This paper is the third of a four-part series in which an attempt has been made to capture the collective wisdom of the leading participants in an extended LinkedIn discussion over the first six months of 2014. The actual original texts have been edited for grammar and spelling to make for easier reading online. The observations quoted are the opinions and property of the contributors as noted.

Published here October 2014.

PART 2 | Introduction | Max Wideman's Thoughts for Further Discussion
Larry Moore | Max Wideman Intervenes with Other Suggestions
Larry Moore | Vince McGevna | Brian Phillips
Mounir Ajam - Cliona O'Hanrahan | David Hatch | PART 4

Editor's Note:

As in Parts 1 and 2, the following extracts are intended to capture the most valuable ideas about identifying project success as expressed in the discussion that took place on LinkedIn between February 17 and May 9, 2014. As in the previous parts, we have chosen only those whom we feel have made a significant contribution. Because we have summarized contributor comments over an extended period, the conversational thread is not always exactly chronological.

In this part of the discussion, contributors' thoughts turned to the organizational environment that typically gives birth to a project. Could that affect the success of the outcome and, if so, how?


Matthew Weaver, PMP, CSM, ITIL[1] started off the LinkedIn conversation with the question:

"How do you define project success?"

Matthew then followed his own question with this observation:

While I realize this is a recurring topic,[2] I note this morning as I work through the PMBOK[3] 5th edition, that they have added a new section "Project Success" (page 35) that clarifies rather succinctly the definition of project success and the project manager's role in it:

"Success of the project should be measured in terms of completing the project within the constraints of scope, time, cost, quality, resources, and risks as approved between the project managers [sic] and senior management."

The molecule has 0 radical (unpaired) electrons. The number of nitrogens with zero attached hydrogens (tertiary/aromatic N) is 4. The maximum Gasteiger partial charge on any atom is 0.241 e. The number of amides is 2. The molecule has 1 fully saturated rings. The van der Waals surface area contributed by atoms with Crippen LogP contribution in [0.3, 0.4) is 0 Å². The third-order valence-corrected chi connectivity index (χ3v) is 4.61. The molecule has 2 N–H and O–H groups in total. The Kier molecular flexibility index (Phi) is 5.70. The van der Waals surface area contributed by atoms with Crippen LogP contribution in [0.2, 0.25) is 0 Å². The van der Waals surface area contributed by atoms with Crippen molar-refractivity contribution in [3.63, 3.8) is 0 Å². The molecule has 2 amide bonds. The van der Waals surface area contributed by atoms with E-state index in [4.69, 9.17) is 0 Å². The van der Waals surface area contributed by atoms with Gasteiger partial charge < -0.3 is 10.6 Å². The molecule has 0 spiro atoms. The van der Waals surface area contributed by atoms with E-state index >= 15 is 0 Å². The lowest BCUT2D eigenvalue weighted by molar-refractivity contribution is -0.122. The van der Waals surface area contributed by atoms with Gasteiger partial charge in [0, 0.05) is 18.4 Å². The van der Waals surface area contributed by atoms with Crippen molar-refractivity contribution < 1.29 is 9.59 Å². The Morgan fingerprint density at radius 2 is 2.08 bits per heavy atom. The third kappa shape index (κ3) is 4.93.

Later, the PMBOK authors write:

"Project success should be referred to the last baselines approved by the authorized stakeholders."

Nowhere is the project manager responsible for whether the project is a good idea or not, wanted or not, etc. In fact, according to PMBOK page 32, it is the responsibility of the project's sponsor to promote the project, not the project manager.


1. For more information about Matthew Weaver and his work, visit his web site at You can reach him by Email at, or call toll free (855) 871-9246 (USA).
2. In fact if you do a Google search for "Project Success" you are likely to get over five million responses and if you search with "Defining Project Success" you could get around eleven million responses. These figures suggest that either the subject has been worn to death or there is a lot of room for differences of opinion and hence that the answer to the question is far from precise.
3. PMBOK® stands for the Project Management Institute's A Guide to the Project Management Body of Knowledge (PMBOK® Guide) Now in its 5th edition, Pennsylvania, 2013.
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